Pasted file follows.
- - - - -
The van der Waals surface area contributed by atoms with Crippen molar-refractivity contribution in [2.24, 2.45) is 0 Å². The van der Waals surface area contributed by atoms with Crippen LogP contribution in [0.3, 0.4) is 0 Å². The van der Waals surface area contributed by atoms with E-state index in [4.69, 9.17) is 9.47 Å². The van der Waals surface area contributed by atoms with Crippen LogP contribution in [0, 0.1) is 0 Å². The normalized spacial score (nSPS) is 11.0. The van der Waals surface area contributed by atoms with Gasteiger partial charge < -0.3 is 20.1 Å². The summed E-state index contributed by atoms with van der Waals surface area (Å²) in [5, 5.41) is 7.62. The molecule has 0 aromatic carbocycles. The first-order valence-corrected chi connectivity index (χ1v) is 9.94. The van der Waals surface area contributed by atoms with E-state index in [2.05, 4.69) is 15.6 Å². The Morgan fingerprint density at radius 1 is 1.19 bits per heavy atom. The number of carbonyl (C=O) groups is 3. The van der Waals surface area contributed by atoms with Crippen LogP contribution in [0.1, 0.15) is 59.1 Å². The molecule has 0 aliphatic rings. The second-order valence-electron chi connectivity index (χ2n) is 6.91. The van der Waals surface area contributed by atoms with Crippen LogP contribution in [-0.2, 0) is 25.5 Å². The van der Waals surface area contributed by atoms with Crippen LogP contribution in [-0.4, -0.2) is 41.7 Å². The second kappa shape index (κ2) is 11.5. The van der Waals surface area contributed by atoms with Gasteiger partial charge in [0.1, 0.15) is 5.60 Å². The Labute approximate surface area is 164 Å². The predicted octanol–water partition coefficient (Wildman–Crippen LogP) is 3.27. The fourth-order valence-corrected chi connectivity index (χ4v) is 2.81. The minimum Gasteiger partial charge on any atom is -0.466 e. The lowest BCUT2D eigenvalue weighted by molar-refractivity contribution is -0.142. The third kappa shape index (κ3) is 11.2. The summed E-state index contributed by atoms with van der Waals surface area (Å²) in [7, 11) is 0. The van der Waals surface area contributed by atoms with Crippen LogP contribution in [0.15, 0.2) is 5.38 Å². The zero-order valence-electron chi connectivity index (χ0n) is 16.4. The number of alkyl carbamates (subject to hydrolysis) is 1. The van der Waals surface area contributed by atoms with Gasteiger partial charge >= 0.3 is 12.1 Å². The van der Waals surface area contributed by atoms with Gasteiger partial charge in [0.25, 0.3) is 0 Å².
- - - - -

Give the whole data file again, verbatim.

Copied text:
The van der Waals surface area contributed by atoms with Crippen molar-refractivity contribution in [2.24, 2.45) is 0 Å². The van der Waals surface area contributed by atoms with Crippen LogP contribution in [0.3, 0.4) is 0 Å². The van der Waals surface area contributed by atoms with E-state index in [4.69, 9.17) is 9.47 Å². The van der Waals surface area contributed by atoms with Crippen LogP contribution in [0, 0.1) is 0 Å². The normalized spacial score (nSPS) is 11.0. The van der Waals surface area contributed by atoms with Gasteiger partial charge < -0.3 is 20.1 Å². The summed E-state index contributed by atoms with van der Waals surface area (Å²) in [5, 5.41) is 7.62. The molecule has 0 aromatic carbocycles. The first-order valence-corrected chi connectivity index (χ1v) is 9.94. The van der Waals surface area contributed by atoms with E-state index in [2.05, 4.69) is 15.6 Å². The Morgan fingerprint density at radius 1 is 1.19 bits per heavy atom. The number of carbonyl (C=O) groups is 3. The van der Waals surface area contributed by atoms with Crippen LogP contribution in [0.1, 0.15) is 59.1 Å². The molecule has 0 aliphatic rings. The second-order valence-electron chi connectivity index (χ2n) is 6.91. The van der Waals surface area contributed by atoms with Crippen LogP contribution in [-0.2, 0) is 25.5 Å². The van der Waals surface area contributed by atoms with Crippen LogP contribution in [-0.4, -0.2) is 41.7 Å². The second kappa shape index (κ2) is 11.5. The van der Waals surface area contributed by atoms with Gasteiger partial charge in [0.1, 0.15) is 5.60 Å². The Labute approximate surface area is 164 Å². The predicted octanol–water partition coefficient (Wildman–Crippen LogP) is 3.27. The fourth-order valence-corrected chi connectivity index (χ4v) is 2.81. The minimum Gasteiger partial charge on any atom is -0.466 e. The lowest BCUT2D eigenvalue weighted by molar-refractivity contribution is -0.142. The third kappa shape index (κ3) is 11.2. The summed E-state index contributed by atoms with van der Waals surface area (Å²) in [7, 11) is 0. The van der Waals surface area contributed by atoms with Crippen LogP contribution in [0.15, 0.2) is 5.38 Å². The zero-order valence-electron chi connectivity index (χ0n) is 16.4. The number of alkyl carbamates (subject to hydrolysis) is 1. The van der Waals surface area contributed by atoms with Gasteiger partial charge >= 0.3 is 12.1 Å². The van der Waals surface area contributed by atoms with Gasteiger partial charge in [0.25, 0.3) is 0 Å².